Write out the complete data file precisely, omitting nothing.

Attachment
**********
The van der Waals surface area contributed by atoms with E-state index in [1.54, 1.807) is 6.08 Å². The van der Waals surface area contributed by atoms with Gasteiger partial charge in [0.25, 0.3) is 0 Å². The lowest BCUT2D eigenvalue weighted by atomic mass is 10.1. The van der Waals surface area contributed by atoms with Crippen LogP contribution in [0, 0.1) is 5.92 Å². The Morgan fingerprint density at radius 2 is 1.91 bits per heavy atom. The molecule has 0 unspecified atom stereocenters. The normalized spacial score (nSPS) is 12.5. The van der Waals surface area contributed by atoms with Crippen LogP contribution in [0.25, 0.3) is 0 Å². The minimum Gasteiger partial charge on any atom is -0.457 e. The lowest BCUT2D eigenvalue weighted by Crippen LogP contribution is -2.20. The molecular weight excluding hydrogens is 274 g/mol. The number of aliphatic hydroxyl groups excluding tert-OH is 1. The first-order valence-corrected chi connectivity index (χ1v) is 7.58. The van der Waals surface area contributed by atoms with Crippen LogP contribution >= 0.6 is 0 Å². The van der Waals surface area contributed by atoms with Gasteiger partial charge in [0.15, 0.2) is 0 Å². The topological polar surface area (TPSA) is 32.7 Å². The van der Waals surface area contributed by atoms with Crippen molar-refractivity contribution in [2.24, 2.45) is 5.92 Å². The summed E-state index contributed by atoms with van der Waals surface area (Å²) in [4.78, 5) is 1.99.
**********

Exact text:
The van der Waals surface area contributed by atoms with E-state index in [1.54, 1.807) is 6.08 Å². The van der Waals surface area contributed by atoms with Gasteiger partial charge in [0.25, 0.3) is 0 Å². The lowest BCUT2D eigenvalue weighted by atomic mass is 10.1. The van der Waals surface area contributed by atoms with Crippen LogP contribution in [0, 0.1) is 5.92 Å². The Morgan fingerprint density at radius 2 is 1.91 bits per heavy atom. The molecule has 0 unspecified atom stereocenters. The normalized spacial score (nSPS) is 12.5. The van der Waals surface area contributed by atoms with Crippen LogP contribution in [0.25, 0.3) is 0 Å². The minimum Gasteiger partial charge on any atom is -0.457 e. The lowest BCUT2D eigenvalue weighted by Crippen LogP contribution is -2.20. The molecular weight excluding hydrogens is 274 g/mol. The number of aliphatic hydroxyl groups excluding tert-OH is 1. The first-order valence-corrected chi connectivity index (χ1v) is 7.58. The van der Waals surface area contributed by atoms with Crippen LogP contribution >= 0.6 is 0 Å². The van der Waals surface area contributed by atoms with Gasteiger partial charge in [0.15, 0.2) is 0 Å². The topological polar surface area (TPSA) is 32.7 Å². The van der Waals surface area contributed by atoms with Crippen molar-refractivity contribution in [2.24, 2.45) is 5.92 Å². The summed E-state index contributed by atoms with van der Waals surface area (Å²) in [4.78, 5) is 1.99.